Pepper Spray: The Good, the Bad, and the Ugly

One of the frequently asked questions in the ACT Self-Defense classes is whether pepper spray is a good self-defense tool. The answer is yes and no. There are regular news stories about how a woman got away by using pepper spray, which gives the perception that pepper spray will always work so you can get away. Is it true?

Pepper Spray: The Good

On June 19, 2018, a news story detailed how a New Hampshire woman was able to end a home invasion with pepper spray. On a Monday morning, she heard her boyfriend screaming for help in their Manchester apartment. She found him being beaten by an intruder who had barged through the back door. She sprayed the intruder using the pepper spray she carried on her key chain, and he ran away. The intruder was later arrested, so this story ended well.

On July 5, a news story detailed how a woman in Florida found a man hiding in her closet. She used pepper spray on him, they got into a struggle, and then he ran off. Whether he ran off because of the pepper spray or because she fought back is not known. Police are still searching for the intruder. Regardless, this story ended well too.

It’s not uncommon for those speaking about self-defense to recommend pepper spray. It can be an effective self-defense tool. It can also be an ineffective self-defense tool that gives a false sense of security.

Pepper Spray Good Bad Ugly ACT Self-Defense

Pepper Spray: The Bad and the Ugly

Pepper spray does not work on everyone. Statistics are not available, however in police circles there is an informal estimate of about 30% of the population is not affected by it. In addition to those who are not affected, there are perpetrators who are on drugs and just won’t feel the effects. If someone is what is called “goal oriented”, meaning determined to assault and/or rob and/or kill you, he/she is still going to come after you.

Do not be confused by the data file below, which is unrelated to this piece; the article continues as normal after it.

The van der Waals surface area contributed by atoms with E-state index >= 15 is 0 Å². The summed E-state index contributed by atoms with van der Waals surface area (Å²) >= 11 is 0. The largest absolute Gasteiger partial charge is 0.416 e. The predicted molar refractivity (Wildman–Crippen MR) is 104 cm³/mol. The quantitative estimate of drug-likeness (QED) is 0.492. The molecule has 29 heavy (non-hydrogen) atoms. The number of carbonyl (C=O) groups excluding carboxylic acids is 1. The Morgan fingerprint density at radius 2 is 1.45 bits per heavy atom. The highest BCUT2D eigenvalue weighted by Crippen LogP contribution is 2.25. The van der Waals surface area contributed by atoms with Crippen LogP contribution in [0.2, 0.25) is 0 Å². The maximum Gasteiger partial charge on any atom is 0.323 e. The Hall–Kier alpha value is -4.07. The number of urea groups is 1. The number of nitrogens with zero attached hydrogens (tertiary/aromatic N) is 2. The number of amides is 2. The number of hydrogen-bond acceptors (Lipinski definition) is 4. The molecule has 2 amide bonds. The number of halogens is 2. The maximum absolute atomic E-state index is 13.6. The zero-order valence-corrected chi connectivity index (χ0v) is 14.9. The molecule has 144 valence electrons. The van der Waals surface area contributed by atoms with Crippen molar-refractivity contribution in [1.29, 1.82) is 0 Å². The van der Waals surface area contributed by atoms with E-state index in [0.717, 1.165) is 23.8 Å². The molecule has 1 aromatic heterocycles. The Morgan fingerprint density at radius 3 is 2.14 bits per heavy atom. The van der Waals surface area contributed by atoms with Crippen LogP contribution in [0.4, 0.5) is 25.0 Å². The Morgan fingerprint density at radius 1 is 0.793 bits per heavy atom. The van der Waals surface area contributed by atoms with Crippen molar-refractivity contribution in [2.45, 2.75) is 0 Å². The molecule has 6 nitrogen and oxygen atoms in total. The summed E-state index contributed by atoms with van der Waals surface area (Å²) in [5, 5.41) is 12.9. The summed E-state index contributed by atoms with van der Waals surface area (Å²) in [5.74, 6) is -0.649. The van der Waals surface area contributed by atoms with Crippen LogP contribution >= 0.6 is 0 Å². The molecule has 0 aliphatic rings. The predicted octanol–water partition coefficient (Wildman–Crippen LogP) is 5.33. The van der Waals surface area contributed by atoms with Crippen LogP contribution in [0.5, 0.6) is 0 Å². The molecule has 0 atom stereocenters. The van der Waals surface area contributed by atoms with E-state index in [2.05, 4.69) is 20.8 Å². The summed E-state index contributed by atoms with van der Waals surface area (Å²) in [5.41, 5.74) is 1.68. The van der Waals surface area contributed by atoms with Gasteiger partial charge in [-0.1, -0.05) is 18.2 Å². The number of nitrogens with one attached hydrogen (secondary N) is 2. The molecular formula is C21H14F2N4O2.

The police never depend on pepper spray. They use it as a tool but never put all their faith into it. In high quality police training, officers are taught to have an immediate backup plan in mind in case the pepper spray doesn’t work. And if you are carrying pepper spray, so should you.

Using pepper spray to escape requires that you have it in your hands. It won’t do you any good if you have to dig through your purse or it’s in your purse on the other side of the room. This means it is critical to have more than pepper spray in your self-defense arsenal.

In addition to not working at all, there are other inherent risks to using pepper spray. If the wind is blowing towards you and you spray, you’ll be spraying yourself. The perpetrator could also take it away, and potentially take it away and use it on you.

The biggest risk with pepper spray is a false sense of security. A false sense of security can lull you into being less attentive to your surroundings and therefore less aware of risks. The number one self-defense technique is situational awareness and preparedness, which includes:

  • Awareness of your surroundings.
  • The ability to quickly identify predator behavior in people you know and people you don’t.
  • Being prepared to mitigate threats before you have to resort to physical self-defense.

That is exactly why the ACT Self-Defense classes emphasize both situational self-defense and physical self-defense. The objective is to mitigate a perpetrator’s the opportunity, and when you can’t, to have effective physical self-defense skills to get away. Weapons such as pepper spray can be effective, but knowing the downside can save your life.

About ACT Self-Defense

We believe the world would be a less violent place if everyone had the benefit of a quality education in risk awareness, verbal self-defense, and basic physical self-defense. That’s why we’re here. Our self-defense classes provide a holistic education in the dynamics of violence, how to reduce the likelihood you will be a victim, and how to effectively physically defend yourself if required.